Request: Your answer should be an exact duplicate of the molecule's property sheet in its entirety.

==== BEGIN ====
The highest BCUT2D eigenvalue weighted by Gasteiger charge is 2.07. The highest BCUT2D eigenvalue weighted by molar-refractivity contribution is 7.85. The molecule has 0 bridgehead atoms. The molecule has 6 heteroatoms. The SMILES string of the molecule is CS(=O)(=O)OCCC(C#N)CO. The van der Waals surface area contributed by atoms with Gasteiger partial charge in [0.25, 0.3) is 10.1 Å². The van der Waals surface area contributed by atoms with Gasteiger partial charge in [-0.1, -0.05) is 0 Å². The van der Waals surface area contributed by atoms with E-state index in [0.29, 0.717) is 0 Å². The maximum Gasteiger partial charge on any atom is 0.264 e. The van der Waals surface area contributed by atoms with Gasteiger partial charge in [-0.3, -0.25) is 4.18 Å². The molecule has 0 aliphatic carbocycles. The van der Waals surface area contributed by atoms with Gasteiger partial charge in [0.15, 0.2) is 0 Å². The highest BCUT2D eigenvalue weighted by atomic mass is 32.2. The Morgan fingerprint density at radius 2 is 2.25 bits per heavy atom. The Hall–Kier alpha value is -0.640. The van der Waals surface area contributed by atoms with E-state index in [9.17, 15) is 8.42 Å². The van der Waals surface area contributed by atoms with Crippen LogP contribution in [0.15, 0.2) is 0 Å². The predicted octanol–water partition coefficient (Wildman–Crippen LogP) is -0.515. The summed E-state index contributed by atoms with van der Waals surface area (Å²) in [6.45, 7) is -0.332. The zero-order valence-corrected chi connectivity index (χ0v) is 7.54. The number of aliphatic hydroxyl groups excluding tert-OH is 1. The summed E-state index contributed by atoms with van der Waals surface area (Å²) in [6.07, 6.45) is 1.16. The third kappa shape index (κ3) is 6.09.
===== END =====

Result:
The highest BCUT2D eigenvalue weighted by Gasteiger charge is 2.07. The highest BCUT2D eigenvalue weighted by molar-refractivity contribution is 7.85. The molecule has 0 bridgehead atoms. The molecule has 6 heteroatoms. The SMILES string of the molecule is CS(=O)(=O)OCCC(C#N)CO. The van der Waals surface area contributed by atoms with Gasteiger partial charge in [0.25, 0.3) is 10.1 Å². The van der Waals surface area contributed by atoms with Gasteiger partial charge in [-0.1, -0.05) is 0 Å². The van der Waals surface area contributed by atoms with E-state index in [0.29, 0.717) is 0 Å². The maximum Gasteiger partial charge on any atom is 0.264 e. The van der Waals surface area contributed by atoms with Gasteiger partial charge in [-0.3, -0.25) is 4.18 Å². The molecule has 0 aliphatic carbocycles. The van der Waals surface area contributed by atoms with Gasteiger partial charge in [0.15, 0.2) is 0 Å². The highest BCUT2D eigenvalue weighted by atomic mass is 32.2. The Morgan fingerprint density at radius 2 is 2.25 bits per heavy atom. The Hall–Kier alpha value is -0.640. The van der Waals surface area contributed by atoms with E-state index in [9.17, 15) is 8.42 Å². The van der Waals surface area contributed by atoms with Crippen LogP contribution in [0.15, 0.2) is 0 Å². The predicted octanol–water partition coefficient (Wildman–Crippen LogP) is -0.515. The summed E-state index contributed by atoms with van der Waals surface area (Å²) in [6.45, 7) is -0.332. The zero-order valence-corrected chi connectivity index (χ0v) is 7.54. The number of aliphatic hydroxyl groups excluding tert-OH is 1. The summed E-state index contributed by atoms with van der Waals surface area (Å²) in [6.07, 6.45) is 1.16. The third kappa shape index (κ3) is 6.09.